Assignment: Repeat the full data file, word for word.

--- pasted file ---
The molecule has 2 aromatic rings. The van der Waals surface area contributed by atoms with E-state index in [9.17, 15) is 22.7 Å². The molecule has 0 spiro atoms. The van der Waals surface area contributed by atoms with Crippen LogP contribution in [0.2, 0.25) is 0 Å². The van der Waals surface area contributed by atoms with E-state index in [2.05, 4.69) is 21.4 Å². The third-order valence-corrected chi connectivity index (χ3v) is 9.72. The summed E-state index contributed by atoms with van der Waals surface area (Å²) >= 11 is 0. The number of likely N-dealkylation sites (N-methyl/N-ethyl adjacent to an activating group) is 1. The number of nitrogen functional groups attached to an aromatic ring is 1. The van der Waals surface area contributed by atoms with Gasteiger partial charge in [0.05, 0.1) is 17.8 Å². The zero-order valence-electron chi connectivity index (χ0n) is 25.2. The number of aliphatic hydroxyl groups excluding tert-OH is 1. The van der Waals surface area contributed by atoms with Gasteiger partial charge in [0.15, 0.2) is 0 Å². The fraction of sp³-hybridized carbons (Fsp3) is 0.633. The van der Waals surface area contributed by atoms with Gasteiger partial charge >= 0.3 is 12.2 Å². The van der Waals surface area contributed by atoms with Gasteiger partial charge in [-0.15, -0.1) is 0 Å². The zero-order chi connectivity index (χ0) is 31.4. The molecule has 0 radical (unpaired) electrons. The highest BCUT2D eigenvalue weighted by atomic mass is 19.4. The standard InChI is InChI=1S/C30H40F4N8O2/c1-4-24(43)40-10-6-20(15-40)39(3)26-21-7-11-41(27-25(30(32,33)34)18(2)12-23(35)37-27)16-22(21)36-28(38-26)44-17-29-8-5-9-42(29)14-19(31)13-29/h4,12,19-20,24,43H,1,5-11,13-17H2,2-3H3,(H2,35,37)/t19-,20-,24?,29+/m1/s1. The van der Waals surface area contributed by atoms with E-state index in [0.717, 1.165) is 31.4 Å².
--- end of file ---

The molecule has 2 aromatic rings. The van der Waals surface area contributed by atoms with E-state index in [9.17, 15) is 22.7 Å². The molecule has 0 spiro atoms. The van der Waals surface area contributed by atoms with Crippen LogP contribution in [0.2, 0.25) is 0 Å². The van der Waals surface area contributed by atoms with E-state index in [2.05, 4.69) is 21.4 Å². The third-order valence-corrected chi connectivity index (χ3v) is 9.72. The summed E-state index contributed by atoms with van der Waals surface area (Å²) >= 11 is 0. The number of likely N-dealkylation sites (N-methyl/N-ethyl adjacent to an activating group) is 1. The number of nitrogen functional groups attached to an aromatic ring is 1. The van der Waals surface area contributed by atoms with Gasteiger partial charge in [0.05, 0.1) is 17.8 Å². The zero-order valence-electron chi connectivity index (χ0n) is 25.2. The number of aliphatic hydroxyl groups excluding tert-OH is 1. The van der Waals surface area contributed by atoms with Gasteiger partial charge in [0.15, 0.2) is 0 Å². The fraction of sp³-hybridized carbons (Fsp3) is 0.633. The van der Waals surface area contributed by atoms with Gasteiger partial charge >= 0.3 is 12.2 Å². The van der Waals surface area contributed by atoms with Gasteiger partial charge in [-0.15, -0.1) is 0 Å². The zero-order chi connectivity index (χ0) is 31.4. The molecule has 0 radical (unpaired) electrons. The highest BCUT2D eigenvalue weighted by atomic mass is 19.4. The standard InChI is InChI=1S/C30H40F4N8O2/c1-4-24(43)40-10-6-20(15-40)39(3)26-21-7-11-41(27-25(30(32,33)34)18(2)12-23(35)37-27)16-22(21)36-28(38-26)44-17-29-8-5-9-42(29)14-19(31)13-29/h4,12,19-20,24,43H,1,5-11,13-17H2,2-3H3,(H2,35,37)/t19-,20-,24?,29+/m1/s1. The van der Waals surface area contributed by atoms with E-state index in [0.717, 1.165) is 31.4 Å².